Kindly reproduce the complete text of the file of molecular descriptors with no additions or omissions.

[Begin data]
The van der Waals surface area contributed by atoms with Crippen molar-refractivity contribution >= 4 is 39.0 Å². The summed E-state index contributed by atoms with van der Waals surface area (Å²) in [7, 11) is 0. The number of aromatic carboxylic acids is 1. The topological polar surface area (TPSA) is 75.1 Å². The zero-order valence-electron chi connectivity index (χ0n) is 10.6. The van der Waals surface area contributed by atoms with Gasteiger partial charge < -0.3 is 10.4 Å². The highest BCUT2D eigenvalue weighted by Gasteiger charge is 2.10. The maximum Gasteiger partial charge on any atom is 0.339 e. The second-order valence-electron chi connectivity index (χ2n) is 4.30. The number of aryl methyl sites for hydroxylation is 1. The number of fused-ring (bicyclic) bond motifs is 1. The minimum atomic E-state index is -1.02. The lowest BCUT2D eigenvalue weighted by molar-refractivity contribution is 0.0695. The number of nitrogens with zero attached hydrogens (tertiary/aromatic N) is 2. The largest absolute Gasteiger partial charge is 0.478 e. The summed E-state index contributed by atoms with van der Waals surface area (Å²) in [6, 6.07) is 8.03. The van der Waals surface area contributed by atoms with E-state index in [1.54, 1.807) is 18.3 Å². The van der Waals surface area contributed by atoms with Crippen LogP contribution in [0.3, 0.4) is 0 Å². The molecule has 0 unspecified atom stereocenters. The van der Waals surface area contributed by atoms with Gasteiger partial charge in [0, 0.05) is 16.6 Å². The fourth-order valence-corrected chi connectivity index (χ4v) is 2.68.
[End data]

The van der Waals surface area contributed by atoms with Crippen molar-refractivity contribution >= 4 is 39.0 Å². The summed E-state index contributed by atoms with van der Waals surface area (Å²) in [7, 11) is 0. The number of aromatic carboxylic acids is 1. The topological polar surface area (TPSA) is 75.1 Å². The zero-order valence-electron chi connectivity index (χ0n) is 10.6. The van der Waals surface area contributed by atoms with Gasteiger partial charge < -0.3 is 10.4 Å². The highest BCUT2D eigenvalue weighted by Gasteiger charge is 2.10. The maximum Gasteiger partial charge on any atom is 0.339 e. The second-order valence-electron chi connectivity index (χ2n) is 4.30. The number of aryl methyl sites for hydroxylation is 1. The number of fused-ring (bicyclic) bond motifs is 1. The minimum atomic E-state index is -1.02. The lowest BCUT2D eigenvalue weighted by molar-refractivity contribution is 0.0695. The number of nitrogens with zero attached hydrogens (tertiary/aromatic N) is 2. The largest absolute Gasteiger partial charge is 0.478 e. The summed E-state index contributed by atoms with van der Waals surface area (Å²) in [6, 6.07) is 8.03. The van der Waals surface area contributed by atoms with E-state index in [1.54, 1.807) is 18.3 Å². The van der Waals surface area contributed by atoms with Crippen LogP contribution in [0.3, 0.4) is 0 Å². The molecule has 0 unspecified atom stereocenters. The van der Waals surface area contributed by atoms with Gasteiger partial charge in [0, 0.05) is 16.6 Å². The fourth-order valence-corrected chi connectivity index (χ4v) is 2.68.